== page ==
1987 Acura Legend Coupe Introduction

INTRODUCTION
The Acura Legend Coupe is an exclusive personal luxury car which incorporates Honda Motor Co., Ltd.'s latest technology and is built to the highest quality standards. It is the flagship of the Acura Division of American Honda Motor Co., Inc.

The Acura Division is entirely separate from the Honda Automobile Division and has its own dealer network, sales, parts, service and support system. The first Acura dealerships opened on March 27, 1986 and by year's end there were 150 dealers nationwide; by the end of 1987, the Acura Division will be expanded to 300 dealerships. In its first nine months of operation, calendar year 1986, the Acura Division had sales of 52,869 units, including 25,062 Legends and 27,807 Integras. The projection for 1987 is 105-115,000 units.

The Legend Coupe is positioned to compete against the finest European automobiles, including Mercedes-Benz, BMW, Volvo and Saab, in every category from performance and elegance to value and reliability.

It's a car designed and engineered for intelligent drivers who demand excellent all-around performance and handling, and expect a high degree of comfort and convenience. As a 2-door coupe, it occupies a unique place in a segment of an upscale market dominated by 4-door sedans. It also expands the Acura line, which includes the Legend 4-Door Sedan, and Integra 3-Door and 5-Door Sedans introduced last year.

The Legend Coupe offers performance, luxury and distinctive aerodynamic styling. With an innovative "thin pillar" design, sharply angled windshield and rear window, and smooth body surfaces, the Coupe registers a low 0.30 coefficient of drag in the wind tunnel.

It is powered by a 161 horsepower, 2.7 liter, SOHC, 24-valve V-6 fuel-injected engine that uses an innovative Variable Intake Control System which improves low- and mid-range response with no undesirable effect on economy or top end performance. A new dual-mode electronically controlled 4-speed automatic overdrive transmission is also available. The front-wheel drive Coupe uses equal-length halfshafts, speed-sensitive power assisted rack-and-pinion steering, and independent double wishbone suspension front and rear.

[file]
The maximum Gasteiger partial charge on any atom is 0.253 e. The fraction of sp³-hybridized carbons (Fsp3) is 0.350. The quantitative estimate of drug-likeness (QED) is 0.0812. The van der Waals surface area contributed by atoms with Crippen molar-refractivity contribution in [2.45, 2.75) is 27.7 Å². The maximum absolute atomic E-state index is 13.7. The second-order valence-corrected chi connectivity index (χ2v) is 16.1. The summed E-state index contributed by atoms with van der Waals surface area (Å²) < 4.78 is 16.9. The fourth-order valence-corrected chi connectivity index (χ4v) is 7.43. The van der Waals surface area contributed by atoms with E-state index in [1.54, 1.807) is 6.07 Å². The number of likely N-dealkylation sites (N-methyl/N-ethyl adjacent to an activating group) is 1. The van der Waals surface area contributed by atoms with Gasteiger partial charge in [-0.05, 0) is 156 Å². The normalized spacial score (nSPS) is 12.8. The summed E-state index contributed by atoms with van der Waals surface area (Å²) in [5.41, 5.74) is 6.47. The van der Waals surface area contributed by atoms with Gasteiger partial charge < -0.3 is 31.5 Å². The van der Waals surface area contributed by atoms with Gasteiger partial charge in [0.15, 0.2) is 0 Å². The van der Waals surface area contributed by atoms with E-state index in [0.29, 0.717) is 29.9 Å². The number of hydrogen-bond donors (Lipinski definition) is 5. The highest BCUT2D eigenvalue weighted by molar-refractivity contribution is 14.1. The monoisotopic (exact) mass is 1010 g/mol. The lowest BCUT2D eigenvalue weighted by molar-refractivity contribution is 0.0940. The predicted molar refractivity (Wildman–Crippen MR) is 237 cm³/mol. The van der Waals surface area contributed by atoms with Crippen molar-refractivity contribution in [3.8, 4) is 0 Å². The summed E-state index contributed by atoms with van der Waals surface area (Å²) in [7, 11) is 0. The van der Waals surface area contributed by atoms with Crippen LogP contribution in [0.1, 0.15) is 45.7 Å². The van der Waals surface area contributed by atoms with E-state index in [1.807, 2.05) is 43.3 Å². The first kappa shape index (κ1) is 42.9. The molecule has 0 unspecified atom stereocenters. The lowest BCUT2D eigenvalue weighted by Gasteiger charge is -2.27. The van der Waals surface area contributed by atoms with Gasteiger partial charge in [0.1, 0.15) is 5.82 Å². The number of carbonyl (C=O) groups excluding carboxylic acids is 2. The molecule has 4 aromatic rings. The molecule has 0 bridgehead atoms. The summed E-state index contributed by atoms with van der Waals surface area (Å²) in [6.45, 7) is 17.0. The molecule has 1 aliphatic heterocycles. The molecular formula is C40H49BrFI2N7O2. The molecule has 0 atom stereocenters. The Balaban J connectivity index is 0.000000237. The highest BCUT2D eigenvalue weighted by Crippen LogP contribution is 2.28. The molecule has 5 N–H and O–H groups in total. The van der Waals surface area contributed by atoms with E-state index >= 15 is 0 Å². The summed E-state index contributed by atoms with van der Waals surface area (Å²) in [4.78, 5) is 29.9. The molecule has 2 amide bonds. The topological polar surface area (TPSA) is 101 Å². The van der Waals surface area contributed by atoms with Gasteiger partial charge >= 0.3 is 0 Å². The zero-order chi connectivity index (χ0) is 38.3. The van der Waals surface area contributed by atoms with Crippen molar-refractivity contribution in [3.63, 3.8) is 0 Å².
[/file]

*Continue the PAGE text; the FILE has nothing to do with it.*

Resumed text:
There are three versions of the Legend Coupe: standard version, L, and LS. (The LS Coupe will be introduced in late spring of 1987.) All are basically identical and are equipped with a complete range of standard features, from a power-operated sunroof to 4-wheel disc brakes.

The L and LS versions add Honda's new, advanced Anti-Lock Braking (ALB) system, leather upholstery, computerized trip and vehicle function Information Center, Automatic Climate Control and Security System.

The ALB system incorporates two hydraulic circuits and a central computer to prevent lock-up of any wheel while braking in emergencies or on slippery roads, helping the driver to maintain stability and steering control.

The LS version also has a Honda-designed Supplemental Restraint System (SRS) with driver's side air bag, and an audiophile BOSE@ stereo system specially designed for the Legend Coupe.

Designed primarily for the American market, the Legend Coupe's development process began shortly after that of the Legend Sedan. While it shares some of the Sedan's design cues, it is a completely different vehicle, with no interchangeable body panels and only a few common suspension, driveline and structural components.

The Coupe joins the Legend 4-Door Sedan and sporty Integra 3-Door and 5-Door Sedans in the Acura lineup. The Legend Sedan is a comprehensively equipped luxury touring sedan powered by a 2.5 liter, SOHC, 24-valve, fuel-injected V-6 engine; the Integras are sports sedans which combine the power of a 1.6 liter, 16-valve, DOHC engine with hatchback versatility. In its first year of competition an Integra coupe, driven by Doug Peterson, won the IMSA Champion Spark Plug Challenge Drivers' Championship.

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